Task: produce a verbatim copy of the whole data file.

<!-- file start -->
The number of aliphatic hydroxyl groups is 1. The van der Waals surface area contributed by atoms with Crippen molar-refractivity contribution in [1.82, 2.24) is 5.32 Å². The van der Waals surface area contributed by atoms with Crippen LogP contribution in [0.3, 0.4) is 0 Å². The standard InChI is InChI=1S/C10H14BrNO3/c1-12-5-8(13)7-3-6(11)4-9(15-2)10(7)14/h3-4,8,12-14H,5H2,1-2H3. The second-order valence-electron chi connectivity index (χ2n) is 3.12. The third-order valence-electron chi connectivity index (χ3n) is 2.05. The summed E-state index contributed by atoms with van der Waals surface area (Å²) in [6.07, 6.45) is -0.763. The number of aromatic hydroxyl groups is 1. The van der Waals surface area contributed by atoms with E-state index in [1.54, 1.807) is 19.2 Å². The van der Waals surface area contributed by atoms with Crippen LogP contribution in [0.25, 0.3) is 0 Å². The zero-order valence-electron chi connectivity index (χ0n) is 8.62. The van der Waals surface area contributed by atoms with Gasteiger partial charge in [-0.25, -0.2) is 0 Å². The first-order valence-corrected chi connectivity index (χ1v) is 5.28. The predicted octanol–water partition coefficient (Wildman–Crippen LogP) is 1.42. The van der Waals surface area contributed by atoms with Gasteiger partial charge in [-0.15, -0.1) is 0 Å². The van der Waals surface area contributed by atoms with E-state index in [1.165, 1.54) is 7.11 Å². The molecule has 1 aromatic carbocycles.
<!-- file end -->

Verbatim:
The number of aliphatic hydroxyl groups is 1. The van der Waals surface area contributed by atoms with Crippen molar-refractivity contribution in [1.82, 2.24) is 5.32 Å². The van der Waals surface area contributed by atoms with Crippen LogP contribution in [0.3, 0.4) is 0 Å². The standard InChI is InChI=1S/C10H14BrNO3/c1-12-5-8(13)7-3-6(11)4-9(15-2)10(7)14/h3-4,8,12-14H,5H2,1-2H3. The second-order valence-electron chi connectivity index (χ2n) is 3.12. The third-order valence-electron chi connectivity index (χ3n) is 2.05. The summed E-state index contributed by atoms with van der Waals surface area (Å²) in [6.07, 6.45) is -0.763. The number of aromatic hydroxyl groups is 1. The van der Waals surface area contributed by atoms with E-state index in [1.54, 1.807) is 19.2 Å². The van der Waals surface area contributed by atoms with Crippen LogP contribution in [0.25, 0.3) is 0 Å². The zero-order valence-electron chi connectivity index (χ0n) is 8.62. The van der Waals surface area contributed by atoms with Gasteiger partial charge in [-0.25, -0.2) is 0 Å². The first-order valence-corrected chi connectivity index (χ1v) is 5.28. The predicted octanol–water partition coefficient (Wildman–Crippen LogP) is 1.42. The van der Waals surface area contributed by atoms with Gasteiger partial charge in [-0.15, -0.1) is 0 Å². The van der Waals surface area contributed by atoms with E-state index in [1.165, 1.54) is 7.11 Å². The molecule has 1 aromatic carbocycles.